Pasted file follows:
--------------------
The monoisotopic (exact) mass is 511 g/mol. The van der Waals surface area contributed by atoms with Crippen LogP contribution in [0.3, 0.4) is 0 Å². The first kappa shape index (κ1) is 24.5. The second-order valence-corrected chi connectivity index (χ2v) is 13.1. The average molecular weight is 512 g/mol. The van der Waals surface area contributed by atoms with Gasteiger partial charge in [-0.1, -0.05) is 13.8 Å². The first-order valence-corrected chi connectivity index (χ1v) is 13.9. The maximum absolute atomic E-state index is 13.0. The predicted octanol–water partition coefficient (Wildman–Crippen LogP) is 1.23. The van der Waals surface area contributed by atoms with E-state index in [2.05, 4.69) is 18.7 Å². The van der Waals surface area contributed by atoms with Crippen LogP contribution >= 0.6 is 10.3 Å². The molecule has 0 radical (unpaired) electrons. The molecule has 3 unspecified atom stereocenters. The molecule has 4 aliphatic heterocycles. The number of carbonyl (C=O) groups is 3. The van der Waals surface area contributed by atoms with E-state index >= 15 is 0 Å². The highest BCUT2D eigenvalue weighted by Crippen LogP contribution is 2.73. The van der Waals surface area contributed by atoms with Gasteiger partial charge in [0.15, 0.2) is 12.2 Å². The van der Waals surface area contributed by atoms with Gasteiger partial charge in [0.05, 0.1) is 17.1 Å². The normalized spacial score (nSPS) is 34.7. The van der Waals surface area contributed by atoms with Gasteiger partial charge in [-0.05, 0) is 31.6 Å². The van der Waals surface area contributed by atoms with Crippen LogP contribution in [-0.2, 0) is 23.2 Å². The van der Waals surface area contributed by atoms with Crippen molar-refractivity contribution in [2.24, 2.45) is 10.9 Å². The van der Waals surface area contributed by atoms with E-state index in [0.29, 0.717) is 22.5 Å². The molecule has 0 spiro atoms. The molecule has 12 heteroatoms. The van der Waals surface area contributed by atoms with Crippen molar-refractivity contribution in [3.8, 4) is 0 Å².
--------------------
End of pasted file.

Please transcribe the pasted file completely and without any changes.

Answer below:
The monoisotopic (exact) mass is 511 g/mol. The van der Waals surface area contributed by atoms with Crippen LogP contribution in [0.3, 0.4) is 0 Å². The first kappa shape index (κ1) is 24.5. The second-order valence-corrected chi connectivity index (χ2v) is 13.1. The average molecular weight is 512 g/mol. The van der Waals surface area contributed by atoms with Gasteiger partial charge in [-0.1, -0.05) is 13.8 Å². The first-order valence-corrected chi connectivity index (χ1v) is 13.9. The maximum absolute atomic E-state index is 13.0. The predicted octanol–water partition coefficient (Wildman–Crippen LogP) is 1.23. The van der Waals surface area contributed by atoms with E-state index in [2.05, 4.69) is 18.7 Å². The van der Waals surface area contributed by atoms with Crippen LogP contribution >= 0.6 is 10.3 Å². The molecule has 0 radical (unpaired) electrons. The molecule has 3 unspecified atom stereocenters. The molecule has 4 aliphatic heterocycles. The number of carbonyl (C=O) groups is 3. The van der Waals surface area contributed by atoms with E-state index >= 15 is 0 Å². The highest BCUT2D eigenvalue weighted by Crippen LogP contribution is 2.73. The van der Waals surface area contributed by atoms with Gasteiger partial charge in [0.15, 0.2) is 12.2 Å². The van der Waals surface area contributed by atoms with Gasteiger partial charge in [0.05, 0.1) is 17.1 Å². The normalized spacial score (nSPS) is 34.7. The van der Waals surface area contributed by atoms with Gasteiger partial charge in [-0.05, 0) is 31.6 Å². The van der Waals surface area contributed by atoms with Crippen LogP contribution in [-0.2, 0) is 23.2 Å². The van der Waals surface area contributed by atoms with Crippen molar-refractivity contribution in [2.24, 2.45) is 10.9 Å². The van der Waals surface area contributed by atoms with E-state index in [0.29, 0.717) is 22.5 Å². The molecule has 0 spiro atoms. The molecule has 12 heteroatoms. The van der Waals surface area contributed by atoms with Crippen molar-refractivity contribution in [3.8, 4) is 0 Å².